Thomas Hill Standpipe
Thomas Hill Standpipe was designed by Ashley B. Tower of Tower and
Wallace of New York and Holyoke, Mass. and built in 1897 by Major James
M. Davis on land once owned by the Thomas brothers. Using a portable
sawmill and blacksmith shop erected on site, the standpipe was built in
just six months. The standpipe is on the National Register of Historic
Places and is an American Water Works Landmark.
standpipe is actually two structures - a 1.75 million gallon riveted
steel tank enclosed by a wooden jacket. The tank is 75 feet in diameter
and 50 feet tall and is topped by a "carousel"; a three-ton
steel drum from which 24 iron trusses reach to the sides of the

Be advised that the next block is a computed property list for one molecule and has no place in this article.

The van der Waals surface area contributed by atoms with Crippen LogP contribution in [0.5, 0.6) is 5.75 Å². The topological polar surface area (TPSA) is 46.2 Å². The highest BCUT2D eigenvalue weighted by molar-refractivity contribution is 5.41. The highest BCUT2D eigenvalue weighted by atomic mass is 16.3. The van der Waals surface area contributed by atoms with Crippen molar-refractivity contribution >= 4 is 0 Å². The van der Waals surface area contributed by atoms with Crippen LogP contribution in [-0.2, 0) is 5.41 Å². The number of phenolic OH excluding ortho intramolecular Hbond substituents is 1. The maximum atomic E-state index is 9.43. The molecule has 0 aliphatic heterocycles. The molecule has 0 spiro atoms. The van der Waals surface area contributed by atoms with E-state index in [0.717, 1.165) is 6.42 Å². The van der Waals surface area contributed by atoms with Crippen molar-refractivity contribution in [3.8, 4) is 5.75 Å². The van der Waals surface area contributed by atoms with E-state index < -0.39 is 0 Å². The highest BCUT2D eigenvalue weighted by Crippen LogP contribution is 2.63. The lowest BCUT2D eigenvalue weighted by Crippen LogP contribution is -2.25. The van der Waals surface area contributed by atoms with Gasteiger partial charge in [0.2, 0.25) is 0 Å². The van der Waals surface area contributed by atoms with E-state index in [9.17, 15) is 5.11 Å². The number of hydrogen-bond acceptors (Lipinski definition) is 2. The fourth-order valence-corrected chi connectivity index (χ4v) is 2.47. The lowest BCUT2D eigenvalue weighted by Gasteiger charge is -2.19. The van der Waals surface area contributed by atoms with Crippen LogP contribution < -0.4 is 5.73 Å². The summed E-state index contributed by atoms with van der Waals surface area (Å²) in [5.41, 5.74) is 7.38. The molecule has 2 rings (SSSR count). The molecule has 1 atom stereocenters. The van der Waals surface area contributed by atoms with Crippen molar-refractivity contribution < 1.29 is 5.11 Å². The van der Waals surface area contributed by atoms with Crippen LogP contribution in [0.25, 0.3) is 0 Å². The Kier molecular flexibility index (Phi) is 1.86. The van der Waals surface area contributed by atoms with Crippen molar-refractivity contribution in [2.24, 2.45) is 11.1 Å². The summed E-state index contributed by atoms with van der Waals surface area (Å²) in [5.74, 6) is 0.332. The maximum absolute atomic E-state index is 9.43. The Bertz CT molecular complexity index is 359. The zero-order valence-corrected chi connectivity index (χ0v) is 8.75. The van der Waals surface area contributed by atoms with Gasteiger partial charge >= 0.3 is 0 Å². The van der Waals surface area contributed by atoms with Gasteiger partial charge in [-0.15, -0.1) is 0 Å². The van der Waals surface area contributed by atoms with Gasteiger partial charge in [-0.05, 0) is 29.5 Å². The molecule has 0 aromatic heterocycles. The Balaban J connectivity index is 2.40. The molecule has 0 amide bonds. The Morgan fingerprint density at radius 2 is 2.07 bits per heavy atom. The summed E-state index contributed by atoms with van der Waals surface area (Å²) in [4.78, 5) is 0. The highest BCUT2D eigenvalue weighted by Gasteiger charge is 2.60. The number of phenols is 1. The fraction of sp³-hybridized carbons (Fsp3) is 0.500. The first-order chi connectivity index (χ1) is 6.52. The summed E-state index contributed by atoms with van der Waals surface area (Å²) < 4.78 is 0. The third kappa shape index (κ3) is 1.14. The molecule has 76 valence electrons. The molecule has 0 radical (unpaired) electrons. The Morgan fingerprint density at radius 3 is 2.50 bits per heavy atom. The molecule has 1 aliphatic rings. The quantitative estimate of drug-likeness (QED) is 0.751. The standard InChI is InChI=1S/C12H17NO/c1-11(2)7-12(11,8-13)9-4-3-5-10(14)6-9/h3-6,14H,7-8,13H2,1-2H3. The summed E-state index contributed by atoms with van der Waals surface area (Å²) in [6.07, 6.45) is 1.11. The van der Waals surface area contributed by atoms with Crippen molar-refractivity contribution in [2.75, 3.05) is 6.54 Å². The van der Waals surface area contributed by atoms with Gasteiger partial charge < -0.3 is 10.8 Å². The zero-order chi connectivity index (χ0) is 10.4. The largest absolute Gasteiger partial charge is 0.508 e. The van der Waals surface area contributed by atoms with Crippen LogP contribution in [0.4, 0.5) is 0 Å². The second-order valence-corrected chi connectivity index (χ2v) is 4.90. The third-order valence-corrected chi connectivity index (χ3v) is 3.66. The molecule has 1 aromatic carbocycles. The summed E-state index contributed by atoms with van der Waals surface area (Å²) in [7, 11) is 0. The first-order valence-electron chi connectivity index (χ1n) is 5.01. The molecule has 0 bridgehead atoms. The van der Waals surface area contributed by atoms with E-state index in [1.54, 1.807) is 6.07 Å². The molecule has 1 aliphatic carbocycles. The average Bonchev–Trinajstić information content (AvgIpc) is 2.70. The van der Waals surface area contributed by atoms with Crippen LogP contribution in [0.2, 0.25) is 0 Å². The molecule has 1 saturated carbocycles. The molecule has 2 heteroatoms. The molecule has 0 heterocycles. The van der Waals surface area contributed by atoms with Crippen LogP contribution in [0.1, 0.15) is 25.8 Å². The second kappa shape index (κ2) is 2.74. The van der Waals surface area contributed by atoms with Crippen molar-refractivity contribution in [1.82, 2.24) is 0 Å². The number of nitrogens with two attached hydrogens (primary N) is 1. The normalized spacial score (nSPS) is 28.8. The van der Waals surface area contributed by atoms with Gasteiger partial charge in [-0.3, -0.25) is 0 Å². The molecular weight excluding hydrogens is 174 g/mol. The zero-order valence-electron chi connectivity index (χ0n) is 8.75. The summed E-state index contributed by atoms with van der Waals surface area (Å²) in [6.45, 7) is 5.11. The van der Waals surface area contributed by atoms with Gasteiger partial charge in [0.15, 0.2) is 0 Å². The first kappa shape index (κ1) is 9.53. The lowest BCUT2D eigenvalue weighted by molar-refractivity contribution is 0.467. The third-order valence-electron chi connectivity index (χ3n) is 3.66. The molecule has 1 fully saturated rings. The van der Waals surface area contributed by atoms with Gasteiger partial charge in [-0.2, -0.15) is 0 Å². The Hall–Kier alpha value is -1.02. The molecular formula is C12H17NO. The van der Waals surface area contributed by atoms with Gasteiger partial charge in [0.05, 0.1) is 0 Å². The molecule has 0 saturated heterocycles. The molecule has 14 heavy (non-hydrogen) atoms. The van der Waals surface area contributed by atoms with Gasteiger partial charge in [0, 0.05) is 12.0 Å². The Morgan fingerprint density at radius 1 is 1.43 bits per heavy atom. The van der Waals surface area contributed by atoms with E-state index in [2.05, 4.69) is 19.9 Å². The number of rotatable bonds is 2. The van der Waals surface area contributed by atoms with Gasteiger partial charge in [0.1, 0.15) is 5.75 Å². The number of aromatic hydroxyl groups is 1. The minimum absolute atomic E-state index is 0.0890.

building. The wooden jacket is 110 feet high and 85 feet in diameter and
consists of twenty four 12 inch x 12 inch x 48 feet hard pine main posts
covered by 42,000 board-feet of hard pine and 220,000 cedar shingles. It
sits upon a stone foundation 9 feet high and 3 ½ feet thick. A 100-step
winding staircase leads to the 12-foot wide promenade deck, which
overlooks the City of Bangor and surrounding communities.
standpipe is topped off with a 38-foot high flagpole and a railing
consisting of 192 banisters which give it the look of a large wedding
cake or crown when lit at night.
standpipe continues to provide water storage and regulates water
pressure for Bangor's downtown.